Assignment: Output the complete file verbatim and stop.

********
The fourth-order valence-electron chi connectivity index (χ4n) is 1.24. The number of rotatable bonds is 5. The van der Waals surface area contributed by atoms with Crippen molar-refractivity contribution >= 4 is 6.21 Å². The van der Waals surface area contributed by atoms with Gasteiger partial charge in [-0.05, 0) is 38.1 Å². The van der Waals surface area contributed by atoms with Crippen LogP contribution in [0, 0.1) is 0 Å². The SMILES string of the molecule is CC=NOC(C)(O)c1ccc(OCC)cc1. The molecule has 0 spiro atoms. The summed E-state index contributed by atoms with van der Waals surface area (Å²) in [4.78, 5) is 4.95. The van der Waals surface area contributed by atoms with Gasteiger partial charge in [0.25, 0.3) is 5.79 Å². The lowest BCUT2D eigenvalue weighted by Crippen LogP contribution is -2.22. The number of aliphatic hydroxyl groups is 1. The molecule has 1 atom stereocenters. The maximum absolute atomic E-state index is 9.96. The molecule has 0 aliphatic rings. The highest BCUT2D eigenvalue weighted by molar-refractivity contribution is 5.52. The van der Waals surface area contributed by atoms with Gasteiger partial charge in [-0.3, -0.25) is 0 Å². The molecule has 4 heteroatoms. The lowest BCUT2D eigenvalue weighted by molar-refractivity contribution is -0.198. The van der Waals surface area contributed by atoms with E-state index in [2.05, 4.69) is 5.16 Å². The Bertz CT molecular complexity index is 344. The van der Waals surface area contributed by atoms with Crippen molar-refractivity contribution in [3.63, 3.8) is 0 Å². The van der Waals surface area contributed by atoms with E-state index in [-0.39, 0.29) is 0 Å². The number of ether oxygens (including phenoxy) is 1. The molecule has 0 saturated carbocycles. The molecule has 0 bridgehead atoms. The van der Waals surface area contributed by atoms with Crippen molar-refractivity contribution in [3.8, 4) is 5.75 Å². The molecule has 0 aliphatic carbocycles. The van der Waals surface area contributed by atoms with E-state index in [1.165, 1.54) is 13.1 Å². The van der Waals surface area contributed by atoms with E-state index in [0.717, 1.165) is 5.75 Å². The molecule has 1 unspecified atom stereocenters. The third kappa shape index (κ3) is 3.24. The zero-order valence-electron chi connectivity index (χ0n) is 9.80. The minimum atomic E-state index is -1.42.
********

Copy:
The fourth-order valence-electron chi connectivity index (χ4n) is 1.24. The number of rotatable bonds is 5. The van der Waals surface area contributed by atoms with Crippen molar-refractivity contribution >= 4 is 6.21 Å². The van der Waals surface area contributed by atoms with Gasteiger partial charge in [-0.05, 0) is 38.1 Å². The van der Waals surface area contributed by atoms with Crippen LogP contribution in [0, 0.1) is 0 Å². The SMILES string of the molecule is CC=NOC(C)(O)c1ccc(OCC)cc1. The molecule has 0 spiro atoms. The summed E-state index contributed by atoms with van der Waals surface area (Å²) in [4.78, 5) is 4.95. The van der Waals surface area contributed by atoms with Gasteiger partial charge in [0.25, 0.3) is 5.79 Å². The lowest BCUT2D eigenvalue weighted by Crippen LogP contribution is -2.22. The number of aliphatic hydroxyl groups is 1. The molecule has 1 atom stereocenters. The maximum absolute atomic E-state index is 9.96. The molecule has 0 aliphatic rings. The highest BCUT2D eigenvalue weighted by molar-refractivity contribution is 5.52. The van der Waals surface area contributed by atoms with Gasteiger partial charge in [-0.3, -0.25) is 0 Å². The molecule has 4 heteroatoms. The lowest BCUT2D eigenvalue weighted by molar-refractivity contribution is -0.198. The van der Waals surface area contributed by atoms with E-state index in [2.05, 4.69) is 5.16 Å². The Bertz CT molecular complexity index is 344. The van der Waals surface area contributed by atoms with Crippen molar-refractivity contribution in [3.63, 3.8) is 0 Å². The van der Waals surface area contributed by atoms with E-state index in [-0.39, 0.29) is 0 Å². The number of ether oxygens (including phenoxy) is 1. The molecule has 0 saturated carbocycles. The molecule has 0 bridgehead atoms. The van der Waals surface area contributed by atoms with Crippen molar-refractivity contribution in [3.8, 4) is 5.75 Å². The molecule has 0 aliphatic carbocycles. The van der Waals surface area contributed by atoms with E-state index in [1.165, 1.54) is 13.1 Å². The van der Waals surface area contributed by atoms with E-state index in [0.717, 1.165) is 5.75 Å². The molecule has 1 unspecified atom stereocenters. The third kappa shape index (κ3) is 3.24. The zero-order valence-electron chi connectivity index (χ0n) is 9.80. The minimum atomic E-state index is -1.42.